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Cancer Epidemiol Biomarkers Prev. 2019 Jan;28(1):99-109. doi: 10.1158/1055-9965.EPI-17-1017. Epub 2018 Oct 1.

Dietary Heterocyclic Amine Intake and Colorectal Adenoma Risk: A Systematic Review and Meta-analysis.

Author information

1
Epidemiology, Biostatistics and Prevention Institute (EBPI), University of Zurich, Zurich, Switzerland.
2
Cancer Registry of the Cantons Zurich and Zug, Zurich, Switzerland.
3
Departamento de Medicina Legal y Toxicología, Facultad de Medicina de Granada, Universidad de Granada, Granada, Spain.
4
University Center of Health Sciences at Klinikum Augsburg (UNIKA-T), Ludwig-Maximilians University of Munich, Augsburg, Germany.
5
Helmholtz Zentrum München, Institute of Epidemiology, Neuherberg, Germany.
6
Epidemiology, Biostatistics and Prevention Institute (EBPI), University of Zurich, Zurich, Switzerland. sabine.rohrmann@uzh.ch.

Abstract

BACKGROUND:

Heterocyclic amines (HCA) are potent carcinogenic substances formed in meat. Because of their mutagenic activity, they may increase the risk of colorectal adenomas, which are the precursors of colorectal cancer, one of the most prevalent cancers worldwide. The aim of this meta-analysis was to synthesize the knowledge about the intake of HCAs and its associations with CRA.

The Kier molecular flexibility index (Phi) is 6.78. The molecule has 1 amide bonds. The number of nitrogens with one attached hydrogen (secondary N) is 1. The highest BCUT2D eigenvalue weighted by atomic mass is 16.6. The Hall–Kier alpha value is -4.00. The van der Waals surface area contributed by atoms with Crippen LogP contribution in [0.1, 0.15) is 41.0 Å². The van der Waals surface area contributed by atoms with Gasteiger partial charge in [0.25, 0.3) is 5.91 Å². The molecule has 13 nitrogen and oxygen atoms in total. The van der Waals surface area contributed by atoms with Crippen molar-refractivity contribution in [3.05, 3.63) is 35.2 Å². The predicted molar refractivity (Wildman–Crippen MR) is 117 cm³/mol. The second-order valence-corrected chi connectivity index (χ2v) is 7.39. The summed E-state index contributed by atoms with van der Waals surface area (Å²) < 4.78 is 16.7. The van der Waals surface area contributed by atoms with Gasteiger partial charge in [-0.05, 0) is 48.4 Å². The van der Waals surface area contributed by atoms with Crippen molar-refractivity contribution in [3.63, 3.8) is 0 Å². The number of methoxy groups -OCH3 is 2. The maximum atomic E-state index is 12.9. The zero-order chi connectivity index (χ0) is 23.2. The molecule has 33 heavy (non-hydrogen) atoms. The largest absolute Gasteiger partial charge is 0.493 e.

METHODS:

We conducted a systematic search in PubMed and EMBASE. We used odds ratios (OR); or relative risks, RR) from every reported intake and compared the highest versus lowest level of dietary HCAs. In addition, we assessed a dose-response relationship.

RESULTS:

Twelve studies on HCA intake and risk of CRA were included in our analysis. We observed a statistically significant association when comparing top versus bottom intake category of 2-amino-1-methyl-6-phenylimidazo[4,5-b]pyridine [PhIP; OR = 1.20; 95% confidence interval (CI) = 1.12-1.29], 2-amino-3,8-dimethylimidazo[4,5-f]quinoxaline (MeIQx; OR = 1.20; 95% CI = 1.08-1.34), 2-amino-3,4,8-trimethylimidazo[4,5-f]quinoxaline (DiMeIQx; OR = 1.16; 95% CI = 1.05-1.27), benzo(a)pyrene (BaP; OR = 1.15; 95% CI = 1.04-1.27), and mutagenicity index (OR = 1.22; 95% CI = 1.06-1.41). Furthermore, we observed a significant dose-response effect for PhIP, MeIQx, and mutagenicity index.

CONCLUSIONS:

This meta-analysis suggests that there is a positive association of HCAs, BaP, mutagenicity index with risk of CRA. In addition, our dose-response analyses showed an increased risk of CRA for PhIP, MeIQx, and mutagenicity index.

IMPACT:

This study provides evidence for a positive association between the dietary intake of meat mutagens and CRA risk.

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